- Start an exercise routine with high repetition, low resistance exercises then build from there. Acclimate into a sport; don’t go from zero to 100 mph.
- If you know you have a chance of an injury, wear a brace or tape your ankle. Braces are best, as support from taping loses effectiveness after 30 to 45 minutes.
- Maintain a healthy weight.
WS: What are the biggest innovations in foot and ankle treatment?
Dr. Derr: Minimally invasive bunion surgery avoids large incisions, meaning that fewer soft tissues are damaged, creating less pain and less foot swelling. It is performed with a burr instead of a saw to cut the bone. This allows the bone to be removed through tiny incisions instead of using traditional techniques. Recovery time is minimized.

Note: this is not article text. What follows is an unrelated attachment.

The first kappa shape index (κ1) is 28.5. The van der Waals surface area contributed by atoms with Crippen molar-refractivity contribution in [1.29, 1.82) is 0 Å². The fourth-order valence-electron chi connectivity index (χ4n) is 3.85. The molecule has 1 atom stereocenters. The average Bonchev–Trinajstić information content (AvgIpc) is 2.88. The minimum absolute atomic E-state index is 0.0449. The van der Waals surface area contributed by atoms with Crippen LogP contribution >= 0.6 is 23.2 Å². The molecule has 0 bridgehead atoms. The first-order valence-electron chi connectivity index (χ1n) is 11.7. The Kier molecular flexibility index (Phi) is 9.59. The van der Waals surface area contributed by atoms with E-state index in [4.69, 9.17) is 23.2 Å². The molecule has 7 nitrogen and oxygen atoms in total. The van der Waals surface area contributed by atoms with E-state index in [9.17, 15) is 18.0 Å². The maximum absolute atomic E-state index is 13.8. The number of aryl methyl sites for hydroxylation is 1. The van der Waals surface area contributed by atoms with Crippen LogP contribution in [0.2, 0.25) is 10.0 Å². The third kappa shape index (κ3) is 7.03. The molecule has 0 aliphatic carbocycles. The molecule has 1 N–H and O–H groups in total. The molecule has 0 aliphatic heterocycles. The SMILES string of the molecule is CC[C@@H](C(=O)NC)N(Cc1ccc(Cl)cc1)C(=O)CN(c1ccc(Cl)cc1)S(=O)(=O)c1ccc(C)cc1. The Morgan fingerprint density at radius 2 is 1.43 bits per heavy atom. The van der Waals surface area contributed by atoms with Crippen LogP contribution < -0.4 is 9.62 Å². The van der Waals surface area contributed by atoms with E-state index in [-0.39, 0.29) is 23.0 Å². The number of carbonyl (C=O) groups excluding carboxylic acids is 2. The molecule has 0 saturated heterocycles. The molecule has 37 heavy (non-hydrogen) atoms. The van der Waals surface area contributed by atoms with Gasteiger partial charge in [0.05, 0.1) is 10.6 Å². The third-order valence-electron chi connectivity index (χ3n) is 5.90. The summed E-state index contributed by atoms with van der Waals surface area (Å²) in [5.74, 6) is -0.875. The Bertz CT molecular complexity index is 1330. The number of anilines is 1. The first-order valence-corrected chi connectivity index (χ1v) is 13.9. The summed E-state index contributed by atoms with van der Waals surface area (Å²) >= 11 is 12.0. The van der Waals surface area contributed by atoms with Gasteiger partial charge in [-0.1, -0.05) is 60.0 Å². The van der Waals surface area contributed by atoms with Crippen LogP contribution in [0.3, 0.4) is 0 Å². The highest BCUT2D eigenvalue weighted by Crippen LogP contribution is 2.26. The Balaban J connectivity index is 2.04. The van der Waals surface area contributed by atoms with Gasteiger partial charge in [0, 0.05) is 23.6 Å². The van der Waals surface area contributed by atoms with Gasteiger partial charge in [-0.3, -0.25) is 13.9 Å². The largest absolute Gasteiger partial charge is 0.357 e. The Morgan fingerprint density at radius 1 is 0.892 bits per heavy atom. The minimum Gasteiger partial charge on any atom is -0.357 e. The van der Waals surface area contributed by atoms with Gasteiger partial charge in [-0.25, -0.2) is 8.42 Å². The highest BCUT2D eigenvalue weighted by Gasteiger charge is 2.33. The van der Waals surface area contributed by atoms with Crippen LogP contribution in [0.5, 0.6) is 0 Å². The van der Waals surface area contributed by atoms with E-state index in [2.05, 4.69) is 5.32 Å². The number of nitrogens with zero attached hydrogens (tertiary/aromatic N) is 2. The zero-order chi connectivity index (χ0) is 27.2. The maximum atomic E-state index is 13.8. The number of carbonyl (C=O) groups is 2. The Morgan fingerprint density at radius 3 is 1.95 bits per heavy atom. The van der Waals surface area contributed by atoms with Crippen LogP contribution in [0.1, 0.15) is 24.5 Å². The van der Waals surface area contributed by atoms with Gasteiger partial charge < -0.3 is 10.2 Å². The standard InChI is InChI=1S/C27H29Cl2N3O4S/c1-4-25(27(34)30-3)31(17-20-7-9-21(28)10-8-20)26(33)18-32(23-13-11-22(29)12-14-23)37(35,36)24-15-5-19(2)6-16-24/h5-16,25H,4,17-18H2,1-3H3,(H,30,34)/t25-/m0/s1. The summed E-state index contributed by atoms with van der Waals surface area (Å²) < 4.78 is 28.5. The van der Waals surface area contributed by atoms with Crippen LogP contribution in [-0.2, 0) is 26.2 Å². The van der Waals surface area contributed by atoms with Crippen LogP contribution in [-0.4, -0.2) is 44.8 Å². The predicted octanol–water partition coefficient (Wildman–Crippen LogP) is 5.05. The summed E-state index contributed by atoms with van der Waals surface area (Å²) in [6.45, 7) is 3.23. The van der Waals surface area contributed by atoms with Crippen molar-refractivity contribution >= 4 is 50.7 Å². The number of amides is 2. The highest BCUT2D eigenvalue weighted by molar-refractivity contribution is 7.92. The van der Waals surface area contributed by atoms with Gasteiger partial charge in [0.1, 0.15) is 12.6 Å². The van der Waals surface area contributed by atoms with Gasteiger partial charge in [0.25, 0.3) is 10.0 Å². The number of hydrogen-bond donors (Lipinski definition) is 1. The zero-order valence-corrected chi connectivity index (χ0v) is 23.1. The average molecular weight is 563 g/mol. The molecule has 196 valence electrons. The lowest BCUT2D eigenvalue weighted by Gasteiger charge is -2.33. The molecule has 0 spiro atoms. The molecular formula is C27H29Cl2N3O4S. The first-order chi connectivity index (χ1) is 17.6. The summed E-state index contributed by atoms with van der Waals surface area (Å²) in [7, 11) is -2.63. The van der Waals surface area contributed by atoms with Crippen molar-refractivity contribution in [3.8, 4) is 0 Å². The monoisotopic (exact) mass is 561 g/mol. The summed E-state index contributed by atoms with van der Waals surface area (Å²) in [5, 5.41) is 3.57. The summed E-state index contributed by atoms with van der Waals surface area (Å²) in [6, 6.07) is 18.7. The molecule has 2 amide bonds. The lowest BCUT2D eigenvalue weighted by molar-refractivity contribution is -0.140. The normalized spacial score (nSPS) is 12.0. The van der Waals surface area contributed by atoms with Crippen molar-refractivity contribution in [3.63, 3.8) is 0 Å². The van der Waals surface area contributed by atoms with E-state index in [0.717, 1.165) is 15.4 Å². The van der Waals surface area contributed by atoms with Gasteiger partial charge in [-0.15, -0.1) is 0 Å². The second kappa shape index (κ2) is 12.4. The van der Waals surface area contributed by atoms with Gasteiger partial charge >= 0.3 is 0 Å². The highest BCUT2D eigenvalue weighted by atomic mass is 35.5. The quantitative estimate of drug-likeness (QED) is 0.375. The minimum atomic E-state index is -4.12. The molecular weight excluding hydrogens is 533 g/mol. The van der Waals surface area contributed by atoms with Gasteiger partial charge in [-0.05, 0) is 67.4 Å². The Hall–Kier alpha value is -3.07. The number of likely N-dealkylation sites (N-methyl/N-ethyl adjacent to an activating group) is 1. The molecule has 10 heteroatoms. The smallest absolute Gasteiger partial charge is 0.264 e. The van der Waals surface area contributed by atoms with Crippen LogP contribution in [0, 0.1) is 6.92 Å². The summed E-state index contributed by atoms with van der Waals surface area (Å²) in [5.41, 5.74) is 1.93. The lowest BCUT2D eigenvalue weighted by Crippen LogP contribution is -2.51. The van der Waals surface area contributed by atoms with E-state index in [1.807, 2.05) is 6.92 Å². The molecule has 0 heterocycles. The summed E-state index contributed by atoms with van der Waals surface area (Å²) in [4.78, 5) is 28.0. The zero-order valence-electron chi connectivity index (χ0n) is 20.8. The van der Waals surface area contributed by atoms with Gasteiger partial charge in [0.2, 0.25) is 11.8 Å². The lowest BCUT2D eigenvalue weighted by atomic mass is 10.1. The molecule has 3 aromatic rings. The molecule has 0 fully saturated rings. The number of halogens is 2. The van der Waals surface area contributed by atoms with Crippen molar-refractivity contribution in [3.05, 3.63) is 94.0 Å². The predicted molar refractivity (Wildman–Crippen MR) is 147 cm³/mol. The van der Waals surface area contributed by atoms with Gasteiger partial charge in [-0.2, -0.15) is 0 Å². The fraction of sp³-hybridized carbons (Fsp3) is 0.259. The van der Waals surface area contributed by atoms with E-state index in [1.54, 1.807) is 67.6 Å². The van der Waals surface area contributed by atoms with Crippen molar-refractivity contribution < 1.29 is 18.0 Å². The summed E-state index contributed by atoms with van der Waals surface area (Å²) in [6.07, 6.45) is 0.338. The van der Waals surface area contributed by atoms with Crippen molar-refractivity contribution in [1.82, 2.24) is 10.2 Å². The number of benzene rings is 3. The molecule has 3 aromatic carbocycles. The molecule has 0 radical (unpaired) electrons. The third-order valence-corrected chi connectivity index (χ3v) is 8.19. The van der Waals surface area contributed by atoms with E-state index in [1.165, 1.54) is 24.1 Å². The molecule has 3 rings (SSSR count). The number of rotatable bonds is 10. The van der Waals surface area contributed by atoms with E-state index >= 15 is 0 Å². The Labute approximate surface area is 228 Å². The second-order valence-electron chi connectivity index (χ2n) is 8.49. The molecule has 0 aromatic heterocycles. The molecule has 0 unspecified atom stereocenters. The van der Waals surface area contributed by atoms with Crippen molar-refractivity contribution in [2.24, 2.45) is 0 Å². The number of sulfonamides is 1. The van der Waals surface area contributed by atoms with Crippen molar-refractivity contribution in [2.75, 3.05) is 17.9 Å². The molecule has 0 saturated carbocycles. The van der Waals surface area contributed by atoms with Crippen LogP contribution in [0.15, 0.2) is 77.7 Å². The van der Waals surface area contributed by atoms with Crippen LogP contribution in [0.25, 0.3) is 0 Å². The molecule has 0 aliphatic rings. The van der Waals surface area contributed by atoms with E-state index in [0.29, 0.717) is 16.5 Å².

Also, total ankle replacement surgery is an option versus ankle fusion. Being able to maintain ankle mobility means less stress on the other foot joints and bones over time.
There are innovations in biologicals that help with healing of joints and soft tissue injuries. One is Platelet Rich Plasma (PRP). Blood is taken from the patient’s arm, then it is sent through a centrifuge and the plasma is separated. It is then injected into the damaged joint or muscle. Platelet activation plays a key role in the body’s natural healing process, speeding it up.
WS: Any parting advice on how to minimize foot and ankle injuries for those who are starting a spring exercise routine?
Dr. Derr: I just want to reiterate to start slow. People need to acclimate into an exercise program. Don’t jump into a Boot Camp or strenuous exercise program after doing nothing for a long time. Take a slower pace, cross train, and go slow with activity progression.
If you are suffering from foot or ankle pain, contact Bone and Joint Institute.
To learn more about recovery from sports and other foot and ankle injury, contact Ronald Derr, D.O. at (615) 791-2630. Or schedule an appointment online.